Use the first initials of family members to create these DIY kid-made Christmas ornaments with beads and jewellery wire.
They’ll ensure that everybody is repped on the tree this festive season.
This is one of those projects that requires minimum materials but leads to some maximum engagement.
You will need:
A variety of beads
Jewellery wire or pipe cleaners
How to create your own beaded kid-made Christmas ornaments:
Bend your jewellery wire into the shape of the letter that you want.
This can take some experimentation based on the letter that you are making. Some letters with sharp points are easier to shape AFTER you’ve strung all the beads on.
If you don’t have jewellery wire, pipecleaners work just as well.
Twist one end of your letter to create a “stopper” to prevent beads from sliding off.
Bring out the beads and bead, bead, bead away. We also introduced threadable pom poms and fabric scraps. The fabric scraps had slits cut in the middle.
My 2 younger ones lost interest in the beading after 2.4 seconds, so I modified the activity for them. I cut their initials out of a cardboard box, let them go to town with watercolour paints and markers and they still get their place on the tree.
My eldest spent a whole morning creating personalised Christmas ornaments for various family members.
Once the beading is completed, twist the end of the wire or pipe cleaner to keep all beads in place.
Add a ribbon and your kid-made Christmas ornament is now ready to hang on the tree.
INCOMING TEACHER TIP:
Names are a perfect place to start getting young readers and writers excited about alla the letters.
As you talk about the names of family members, point out how a name starts with a CAPITAL but is followed by lower case letters.
Most of us Kindy teachers inwardly groan when an incoming student proclaims “I CAN WRITE MY NAME!” And then we watch as they spell their name ALL IN CAPS. It is our job to then unteach this.
We get it. Capitals are much easier to write on the letter formation front. But model it correctly from the start and save time later down the track.
(Spoiler: If you’re her mate, you’re getting one for Christmas. She has a necklace-making factory in operation.) As we’ve been making batch after batch, we thought they’d be fun Christmas ornaments for kids to make.)
Presenting kid-made Christmas ornaments from glue and paper straws!
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You will need:
Non-toxic craft glue/ PVA glue
Paper straws, cut into smaller lengths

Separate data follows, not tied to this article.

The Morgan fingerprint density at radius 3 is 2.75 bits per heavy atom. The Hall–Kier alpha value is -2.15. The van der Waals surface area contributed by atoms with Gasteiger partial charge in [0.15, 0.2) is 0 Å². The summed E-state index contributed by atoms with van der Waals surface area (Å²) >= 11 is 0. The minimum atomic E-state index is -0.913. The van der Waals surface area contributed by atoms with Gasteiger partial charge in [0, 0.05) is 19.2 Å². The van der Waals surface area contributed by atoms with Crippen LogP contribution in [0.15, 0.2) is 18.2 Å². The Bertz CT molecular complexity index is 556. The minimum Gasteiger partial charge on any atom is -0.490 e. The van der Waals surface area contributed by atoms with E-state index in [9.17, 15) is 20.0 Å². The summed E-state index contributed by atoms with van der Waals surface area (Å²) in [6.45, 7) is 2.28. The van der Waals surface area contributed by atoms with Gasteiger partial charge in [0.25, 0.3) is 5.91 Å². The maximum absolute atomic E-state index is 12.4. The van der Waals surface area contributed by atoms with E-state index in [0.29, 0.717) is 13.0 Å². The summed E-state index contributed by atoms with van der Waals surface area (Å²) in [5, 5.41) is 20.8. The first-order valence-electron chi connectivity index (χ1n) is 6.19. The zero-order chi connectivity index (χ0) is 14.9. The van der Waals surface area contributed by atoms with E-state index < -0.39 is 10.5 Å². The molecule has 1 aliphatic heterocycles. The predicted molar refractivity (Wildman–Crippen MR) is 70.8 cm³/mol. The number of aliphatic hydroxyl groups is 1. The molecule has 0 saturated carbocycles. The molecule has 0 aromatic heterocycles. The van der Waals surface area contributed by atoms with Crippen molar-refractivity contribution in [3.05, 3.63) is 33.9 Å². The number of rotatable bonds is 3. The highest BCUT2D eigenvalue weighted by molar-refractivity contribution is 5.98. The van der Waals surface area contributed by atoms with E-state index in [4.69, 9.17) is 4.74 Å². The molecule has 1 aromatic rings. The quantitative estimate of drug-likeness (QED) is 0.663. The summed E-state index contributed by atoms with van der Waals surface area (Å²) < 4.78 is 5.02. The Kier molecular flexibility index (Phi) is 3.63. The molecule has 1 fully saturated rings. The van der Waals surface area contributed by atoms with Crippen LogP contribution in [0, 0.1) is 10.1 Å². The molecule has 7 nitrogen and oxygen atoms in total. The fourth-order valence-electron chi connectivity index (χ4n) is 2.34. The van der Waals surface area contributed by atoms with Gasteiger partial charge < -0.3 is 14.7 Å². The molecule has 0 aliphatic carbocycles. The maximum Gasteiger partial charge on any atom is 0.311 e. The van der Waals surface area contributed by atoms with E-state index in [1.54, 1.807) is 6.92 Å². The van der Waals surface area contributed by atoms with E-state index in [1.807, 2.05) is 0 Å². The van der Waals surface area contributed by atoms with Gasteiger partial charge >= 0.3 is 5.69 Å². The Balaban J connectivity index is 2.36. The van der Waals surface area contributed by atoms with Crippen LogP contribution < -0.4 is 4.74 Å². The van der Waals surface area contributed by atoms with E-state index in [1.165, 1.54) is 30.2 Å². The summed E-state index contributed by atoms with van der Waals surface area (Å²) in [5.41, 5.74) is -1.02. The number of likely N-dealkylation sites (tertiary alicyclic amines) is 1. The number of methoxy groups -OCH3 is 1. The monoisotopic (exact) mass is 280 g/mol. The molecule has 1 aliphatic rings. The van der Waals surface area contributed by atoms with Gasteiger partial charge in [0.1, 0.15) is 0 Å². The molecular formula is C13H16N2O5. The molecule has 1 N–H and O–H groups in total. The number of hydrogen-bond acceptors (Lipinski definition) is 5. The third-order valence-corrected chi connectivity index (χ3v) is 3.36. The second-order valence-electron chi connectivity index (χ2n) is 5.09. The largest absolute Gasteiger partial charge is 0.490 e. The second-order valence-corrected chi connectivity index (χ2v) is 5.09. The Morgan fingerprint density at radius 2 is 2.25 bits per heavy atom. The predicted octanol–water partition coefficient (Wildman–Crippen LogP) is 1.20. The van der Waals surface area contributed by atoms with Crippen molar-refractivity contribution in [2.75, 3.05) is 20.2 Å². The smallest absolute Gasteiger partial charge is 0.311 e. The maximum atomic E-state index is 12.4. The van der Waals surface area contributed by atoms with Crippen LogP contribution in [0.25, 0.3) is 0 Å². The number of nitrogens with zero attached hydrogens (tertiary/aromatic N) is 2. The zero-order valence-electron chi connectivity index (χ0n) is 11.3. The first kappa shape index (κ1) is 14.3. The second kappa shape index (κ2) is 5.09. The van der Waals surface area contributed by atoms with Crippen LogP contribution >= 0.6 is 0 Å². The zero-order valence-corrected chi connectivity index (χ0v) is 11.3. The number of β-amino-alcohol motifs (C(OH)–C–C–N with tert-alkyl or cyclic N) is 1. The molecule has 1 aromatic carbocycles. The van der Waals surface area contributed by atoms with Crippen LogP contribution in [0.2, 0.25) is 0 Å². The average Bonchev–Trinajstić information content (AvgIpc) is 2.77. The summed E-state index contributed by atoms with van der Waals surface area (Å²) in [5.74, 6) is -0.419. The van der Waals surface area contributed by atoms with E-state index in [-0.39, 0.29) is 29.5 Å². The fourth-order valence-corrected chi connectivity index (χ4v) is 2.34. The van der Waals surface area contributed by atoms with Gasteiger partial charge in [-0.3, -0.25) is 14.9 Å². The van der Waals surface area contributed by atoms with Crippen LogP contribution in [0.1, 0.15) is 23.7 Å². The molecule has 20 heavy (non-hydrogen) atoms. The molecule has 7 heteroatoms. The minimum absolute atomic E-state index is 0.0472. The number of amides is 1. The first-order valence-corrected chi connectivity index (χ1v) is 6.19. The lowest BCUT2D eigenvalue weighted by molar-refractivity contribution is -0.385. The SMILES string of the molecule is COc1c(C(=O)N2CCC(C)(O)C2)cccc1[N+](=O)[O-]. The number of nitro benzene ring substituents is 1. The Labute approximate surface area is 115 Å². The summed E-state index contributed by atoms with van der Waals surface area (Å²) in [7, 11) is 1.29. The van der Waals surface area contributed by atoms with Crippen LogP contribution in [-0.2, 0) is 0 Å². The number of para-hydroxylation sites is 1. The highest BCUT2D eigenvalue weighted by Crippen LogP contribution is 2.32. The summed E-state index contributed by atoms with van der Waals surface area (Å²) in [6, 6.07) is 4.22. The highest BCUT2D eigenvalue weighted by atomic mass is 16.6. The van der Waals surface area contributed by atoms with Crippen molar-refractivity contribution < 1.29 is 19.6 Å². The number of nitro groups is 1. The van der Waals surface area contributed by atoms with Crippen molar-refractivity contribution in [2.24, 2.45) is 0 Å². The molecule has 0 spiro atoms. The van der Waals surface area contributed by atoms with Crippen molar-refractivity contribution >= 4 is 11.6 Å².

Plastic paint palette
Sequins and sparkly things
These Christmas ornaments are awesome for learning about patience and trial and error. The ornaments take about a week to dry- so unfortunately this isn’t any good as a last-minute project.
Squeeze about .5cm of craft glue into a circular mould. Each circle of our paint palette measures about 7cm in diameter.
You could also experiment with a muffin tin that you are happy to sacrifice for crafty purposes. I’ve never tried this project with a muffin tin, but I suspect it could work.
Let the decorating begin!
Add your paper straws. We created abstract designs. We arranged stars in ascending length to create Christmas trees. You might like to sprinkle sequins and stars into the glue- be sure that they are embedded in well. With some of the ornaments, we squeezed some gold paint on top of our designs. (IKEA Mala paint is our top choice here.)
I am a glitter grinch. My 5-year-old of course thinks it is the best substance known to Humankind. I relented and bought some glitter glue. (Surely if the glitter is in the glue, it can’t spread everywhere?!)
We experimented with using the white craft glue as a base and decorating over the top with the red glitter glue. This wasn’t so succesful. We also experimented with using the red glitter glue solely as a base. It did work, but the discs were more flimsy than the white craft glue.
Trial and error and patience
This is where the trial and error part of the project comes into play.
We generally subscribe to the philosophy of “more is more” here for craft projects.
Miss 5 learnt that this philosophy didn’t really lead to success for this project.
Too many decorations mean that the glue can’t dry underneath. So decorate sparingly.
Set your palettes aside to dry on a flat surface. This is the hard part. Now you must wait.
How will you know when the Christmas ornaments are dry enough?
Lightly touch the centre of the circle and then the edge. Obviously no glue will come away if it’s dry. Another sign is that your ornaments should pull ever-so-slightly away from the edge of the circular mould.
This next step is one for adults to do
Run a sharp knife around the edge of your pendant to loosen it.
Gently peel the pendant away from the mould. Depending on how many decorations you’ve embedded into the glue, you may need to use a knife to loosen the centre of the ornament from the mould.
Ready to hang!
Use a skewer to poke a hole through the ornament. String some yarn through the hole . You might like to add beads. Tie a knot and your kid-made Christmas ornament is ready to hang on the tree!